JBang: Create Java scripts like a pro

JBang is a scripting tool which allows to run Java application with minimal set up, without the need of having a project configuration. In this tutorial we will learn how to use it to run a simple Java application and then we will be looking at a more complex example, which starts a Quarkus application.

JBang features a new way of running Java code as a script, which similar to JShell. However, unlike JShell, JBang can be used to automatically download your dependencies without an external project file. Furthermore, JBang can even run without Java being installed: it will simply download an appropriate JVM if needed.

Finally, you can easily edit your JBang classes in Intellij, Eclipse, Visual Studio Code, Apache Netbeans, vim and emacs

Installing JBang

There are several options for installing JBang and they are available at: https://www.jbang.dev/download

The simplest option is to use the online script which does the setup for you:

curl -Ls https://sh.jbang.dev | bash -s - app setup

Then, verify that jbang is available by running the version command:

$ jbang --version

Starting JBang

JBang scripts are essentially Java scripts (or Groovy) which are pretty much standard Java Classes:

///usr/bin/env jbang "$0" "$@" ; exit $?

//DEPS io.undertow:undertow-core:2.0.29.Final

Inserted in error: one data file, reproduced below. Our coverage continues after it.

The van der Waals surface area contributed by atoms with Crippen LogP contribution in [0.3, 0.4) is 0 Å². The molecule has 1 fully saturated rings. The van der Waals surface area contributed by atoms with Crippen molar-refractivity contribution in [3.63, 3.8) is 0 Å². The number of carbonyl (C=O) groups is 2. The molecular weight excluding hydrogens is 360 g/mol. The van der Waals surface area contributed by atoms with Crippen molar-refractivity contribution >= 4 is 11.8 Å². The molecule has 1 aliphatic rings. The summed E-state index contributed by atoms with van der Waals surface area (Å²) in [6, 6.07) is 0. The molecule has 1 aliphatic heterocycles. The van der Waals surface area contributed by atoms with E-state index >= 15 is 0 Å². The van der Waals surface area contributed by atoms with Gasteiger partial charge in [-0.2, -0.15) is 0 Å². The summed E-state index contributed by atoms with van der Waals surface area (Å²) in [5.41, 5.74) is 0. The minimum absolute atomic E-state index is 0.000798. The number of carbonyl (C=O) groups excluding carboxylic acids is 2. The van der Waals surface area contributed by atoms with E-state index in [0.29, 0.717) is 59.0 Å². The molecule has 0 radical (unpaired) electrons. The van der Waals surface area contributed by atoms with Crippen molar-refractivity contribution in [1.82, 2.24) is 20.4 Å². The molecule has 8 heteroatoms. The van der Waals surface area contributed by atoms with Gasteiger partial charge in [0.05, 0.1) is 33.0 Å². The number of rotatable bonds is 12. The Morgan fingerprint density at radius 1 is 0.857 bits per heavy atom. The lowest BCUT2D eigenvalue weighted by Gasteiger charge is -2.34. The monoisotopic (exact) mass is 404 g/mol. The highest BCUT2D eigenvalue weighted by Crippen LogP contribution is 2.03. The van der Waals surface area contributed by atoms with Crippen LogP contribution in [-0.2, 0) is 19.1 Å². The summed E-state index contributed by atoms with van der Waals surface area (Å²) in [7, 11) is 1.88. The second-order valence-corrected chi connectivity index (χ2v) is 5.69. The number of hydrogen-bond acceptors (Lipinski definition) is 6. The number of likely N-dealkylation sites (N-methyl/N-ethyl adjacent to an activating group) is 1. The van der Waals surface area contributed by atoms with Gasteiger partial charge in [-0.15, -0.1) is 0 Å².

//JAVA 11
import io.undertow.Undertow;
import io.undertow.util.Headers;

class undertow {

  public static void main(String args[]) {
    var server = Undertow.builder().addHttpListener(8080, "localhost").setHandler((exchange) -> {
      exchange.getResponseHeaders().put(Headers.CONTENT_TYPE, "text/plain");
      exchange.getResponseSender().send("Hello World");



However, there are some important differences:

  • You can simplify the management of external libraries by adding built-in keywords in your Java classes. For example, you can add the DEPS comment to point to an external dependency
  • You can also provide details about the Runtime. For example, you can choose the JAVA version to run the script

Then, in order to run JBang, just execute the jbang command against a Java file:

jbang undertow.java 

Besides, thanks to the first line:

///usr/bin/env jbang "$0" "$@" ; exit $?

…..you can even run directly the java file:

$ ./undertow.java

Finally, please note that recent JBang versions allow to build against a GitHub repository instead of a local Jar file. Under the hoods, JBang will download the repository, build it and create the dependency. For example:

//DEPS https://github.com/DiUS/java-faker

Running jBang in combination with shell commands

You can also combine jbang execution with standard shell commands through the pipe (|) command. For example, you may need to process a text file using a jbang script. Firstly, create a java script which takes as input the InputStreamReader in the main function:

///usr/bin/env jbang "$0" "$@" ; exit $?

import java.io.BufferedReader;
import java.io.InputStreamReader;

import static java.lang.System.in;
import static java.lang.System.out;

public class pipe {

    public static void main(String... args) throws Exception {

        try (BufferedReader br = new BufferedReader(new InputStreamReader(in))) {
            br.lines().forEach(line -> out.println("in: " + line));

Then, you can use it as part of your shell commands. For example:

$ cat text.txt | jbang pipe.java

Using external resources in jBang scripts

Java scripts usually require configuration to be available in external files. A practical way to do that with jBang is incuding the FILES comment to point to an external resource file.